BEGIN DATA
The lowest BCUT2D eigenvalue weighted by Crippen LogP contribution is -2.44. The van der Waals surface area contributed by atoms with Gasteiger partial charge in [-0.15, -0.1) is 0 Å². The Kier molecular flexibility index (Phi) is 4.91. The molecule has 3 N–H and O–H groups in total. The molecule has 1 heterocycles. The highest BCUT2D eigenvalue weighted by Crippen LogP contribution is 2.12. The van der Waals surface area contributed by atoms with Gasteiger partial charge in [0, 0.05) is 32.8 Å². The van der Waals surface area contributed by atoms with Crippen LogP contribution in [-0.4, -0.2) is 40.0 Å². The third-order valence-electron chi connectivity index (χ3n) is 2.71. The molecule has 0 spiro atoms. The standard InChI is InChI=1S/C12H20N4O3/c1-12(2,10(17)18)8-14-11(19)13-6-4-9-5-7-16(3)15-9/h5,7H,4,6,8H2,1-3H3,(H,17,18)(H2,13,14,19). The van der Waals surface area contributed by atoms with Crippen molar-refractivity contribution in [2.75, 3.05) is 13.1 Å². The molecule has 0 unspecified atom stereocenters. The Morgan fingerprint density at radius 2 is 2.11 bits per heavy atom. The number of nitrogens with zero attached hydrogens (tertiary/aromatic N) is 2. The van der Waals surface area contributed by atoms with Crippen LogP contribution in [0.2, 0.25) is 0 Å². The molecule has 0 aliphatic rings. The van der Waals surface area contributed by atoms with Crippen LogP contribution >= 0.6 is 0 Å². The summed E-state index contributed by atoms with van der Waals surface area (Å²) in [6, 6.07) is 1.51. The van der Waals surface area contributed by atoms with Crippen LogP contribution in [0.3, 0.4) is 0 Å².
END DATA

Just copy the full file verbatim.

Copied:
The lowest BCUT2D eigenvalue weighted by Crippen LogP contribution is -2.44. The van der Waals surface area contributed by atoms with Gasteiger partial charge in [-0.15, -0.1) is 0 Å². The Kier molecular flexibility index (Phi) is 4.91. The molecule has 3 N–H and O–H groups in total. The molecule has 1 heterocycles. The highest BCUT2D eigenvalue weighted by Crippen LogP contribution is 2.12. The van der Waals surface area contributed by atoms with Gasteiger partial charge in [0, 0.05) is 32.8 Å². The van der Waals surface area contributed by atoms with Crippen LogP contribution in [-0.4, -0.2) is 40.0 Å². The third-order valence-electron chi connectivity index (χ3n) is 2.71. The molecule has 0 spiro atoms. The standard InChI is InChI=1S/C12H20N4O3/c1-12(2,10(17)18)8-14-11(19)13-6-4-9-5-7-16(3)15-9/h5,7H,4,6,8H2,1-3H3,(H,17,18)(H2,13,14,19). The van der Waals surface area contributed by atoms with Crippen molar-refractivity contribution in [2.75, 3.05) is 13.1 Å². The molecule has 0 unspecified atom stereocenters. The Morgan fingerprint density at radius 2 is 2.11 bits per heavy atom. The number of nitrogens with zero attached hydrogens (tertiary/aromatic N) is 2. The van der Waals surface area contributed by atoms with Crippen LogP contribution in [0.2, 0.25) is 0 Å². The molecule has 0 aliphatic rings. The van der Waals surface area contributed by atoms with Crippen LogP contribution >= 0.6 is 0 Å². The summed E-state index contributed by atoms with van der Waals surface area (Å²) in [6, 6.07) is 1.51. The van der Waals surface area contributed by atoms with Crippen LogP contribution in [0.3, 0.4) is 0 Å².